Tag Archives: science

A Failing Grade for the Drinking Water in America’s Schools

A warm morning on the turf is a summertime routine for high-school outside linebacker Zechariah Bailey. On this mid-August day, however, as Bailey reached for his first rejuvenating stretch, his teammates warned him not to drink or even touch the water from the drinking fountains. As he heard that dangerous amounts of lead had just […]

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Eliminating Heavy Jargon in Scientific News with Technology

Project Title: Eliminating Heavy Jargon in Scientific News with Technology Team Members: Sarah Kleppe, Cameron Leitz, Rio Mizuno Requested Amount: $25000 Expected Amount of time to Complete Project: 8 months   Describe your Project: Our idea is to create a website that helps readers understand scientific journals and articles since these documents often include scientific […]

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A Culture of Constant Learning at SEJ Conference

I attended the Society of Environmental Journalists (SEJ) Conference on Friday, October 5th, and was surprised by the inclusiveness of the group. A woman sitting in front of me during the first presentation noticed my nametag labeled with, “Student.” She turned around and smiled. “Welcome,” she said, before raising a hand to ask the presenters […]

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SEJ 2018: Thoughts from Jane Goodall & Meaghan Parker

I attended the luncheon event featuring Jane Goodall on Tuesday. She responded to questions regarding her inspiration to work among chimpanzees, challenges in her five decades of research, lessons learned, and lifestyle and sustainability. I had read before about her research experiences and role as an activist for animal rights and conservation, so I was […]

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Creating a Culture: Changing Research Integrity for the Better

https://news.osu.edu/making-research-integrity-a-priority/ This article summarizes the contents of a conference held at Ohio State University for researchers across many different fields. The conference’s goal was to shed light on the many issues that arise surrounding the ethics of research projects and procedures. Research protocol has not always had the ethical procedures that it does now. Even […]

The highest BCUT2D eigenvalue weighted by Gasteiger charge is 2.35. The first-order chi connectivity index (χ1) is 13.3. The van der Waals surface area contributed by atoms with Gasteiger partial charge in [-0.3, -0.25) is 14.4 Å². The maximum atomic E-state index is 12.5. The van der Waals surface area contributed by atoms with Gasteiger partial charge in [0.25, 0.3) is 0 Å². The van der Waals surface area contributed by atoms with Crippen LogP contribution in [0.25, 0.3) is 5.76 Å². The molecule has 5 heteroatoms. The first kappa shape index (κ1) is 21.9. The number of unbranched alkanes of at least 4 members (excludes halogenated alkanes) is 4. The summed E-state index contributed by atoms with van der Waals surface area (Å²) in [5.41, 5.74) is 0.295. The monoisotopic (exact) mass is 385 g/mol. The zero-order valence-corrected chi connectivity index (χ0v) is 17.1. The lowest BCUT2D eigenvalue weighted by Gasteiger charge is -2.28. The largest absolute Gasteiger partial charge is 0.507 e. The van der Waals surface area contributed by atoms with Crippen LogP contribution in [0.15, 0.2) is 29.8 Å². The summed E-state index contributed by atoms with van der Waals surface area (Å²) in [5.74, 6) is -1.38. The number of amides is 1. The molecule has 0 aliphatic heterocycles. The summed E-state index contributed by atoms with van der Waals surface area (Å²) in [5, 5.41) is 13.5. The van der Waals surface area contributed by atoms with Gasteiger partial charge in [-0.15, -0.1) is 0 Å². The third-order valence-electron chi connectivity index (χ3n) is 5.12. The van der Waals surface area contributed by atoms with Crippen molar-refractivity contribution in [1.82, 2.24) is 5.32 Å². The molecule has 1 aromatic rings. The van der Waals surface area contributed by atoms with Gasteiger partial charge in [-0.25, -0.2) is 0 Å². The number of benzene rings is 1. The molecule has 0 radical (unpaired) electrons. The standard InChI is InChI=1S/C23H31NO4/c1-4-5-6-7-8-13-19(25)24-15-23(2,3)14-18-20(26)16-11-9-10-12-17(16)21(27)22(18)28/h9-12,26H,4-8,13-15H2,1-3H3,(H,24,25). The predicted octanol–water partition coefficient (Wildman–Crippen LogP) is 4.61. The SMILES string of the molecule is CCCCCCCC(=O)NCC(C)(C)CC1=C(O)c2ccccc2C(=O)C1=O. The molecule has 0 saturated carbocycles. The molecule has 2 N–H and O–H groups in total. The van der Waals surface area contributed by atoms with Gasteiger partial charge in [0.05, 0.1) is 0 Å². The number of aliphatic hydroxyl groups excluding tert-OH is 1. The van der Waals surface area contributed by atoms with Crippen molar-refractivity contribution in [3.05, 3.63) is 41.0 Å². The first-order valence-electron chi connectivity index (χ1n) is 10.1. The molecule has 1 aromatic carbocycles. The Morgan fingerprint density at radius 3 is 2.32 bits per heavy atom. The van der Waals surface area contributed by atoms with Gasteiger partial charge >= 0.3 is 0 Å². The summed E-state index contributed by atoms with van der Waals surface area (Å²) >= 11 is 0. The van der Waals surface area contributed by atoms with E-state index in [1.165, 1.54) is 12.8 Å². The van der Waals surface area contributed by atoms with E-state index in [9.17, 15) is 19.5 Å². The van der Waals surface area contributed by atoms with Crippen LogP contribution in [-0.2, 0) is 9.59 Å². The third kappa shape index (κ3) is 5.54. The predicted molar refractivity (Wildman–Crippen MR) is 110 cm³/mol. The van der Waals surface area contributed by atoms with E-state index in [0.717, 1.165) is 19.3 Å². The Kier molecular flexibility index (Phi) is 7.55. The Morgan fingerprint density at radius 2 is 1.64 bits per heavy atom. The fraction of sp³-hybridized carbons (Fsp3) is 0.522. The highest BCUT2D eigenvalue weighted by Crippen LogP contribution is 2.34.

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Writing the Wrongs of Climate Change Research: The Climatologists’ View

John H Richardson writes, “When the End of Civilization is Your Day Job.” The piece starts with an engaging lead that explains what makes this story different from other articles on climate change—the moral issues faced by climate scientists. The author’s choice to omit climate change jargon in the first sentence allows the reader a […]

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A Behind the Scenes Look at Climate Science Leaves Readers Underwhelmed

John H Richardson attempts to make the world of climate science personal in his article,“When the End of Human Civilization is Your Day Job”, but falls short of sending a coherent message. His lede creates an emotional connection to the subject of the article, intriguing readers to know more, however, its wordiness and disorganization creates […]

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Climatologists: The Broken, the Brash, and the Emotional

John Richardson’s piece on the actuality of climatologists had an array of merits that made me want to read until the end. However, I was lacking a strong, concise lede to kickstart the paper, and within the first paragraph, I was scrambling for a “what” and a “why”. It starts with describing a main figure, […]

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When a Climate Scientist Tweets His Mind

John H. Richardson’s 2015 piece, “When the End of Human Civilization Is Your Day Job” reads through a dense topic quickly, if a little un-clearly. The lede pulled me in with the story of Dr. Jason Box’s tweet. For this reason, I assumed that his work would be the focus of the article. I was surprised […]

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The Human Beings Behind the Science

John H. Richardson’s 2015 piece, “When the End of Human Civilization Is Your Day Job”, discusses the sometimes harsh reality of life as a climate scientist living in a world of powerful deniers. Richardson’s article profiles several individuals, detailing their own personal and professional experiences as climatologists. As soon as I read the title, I […]

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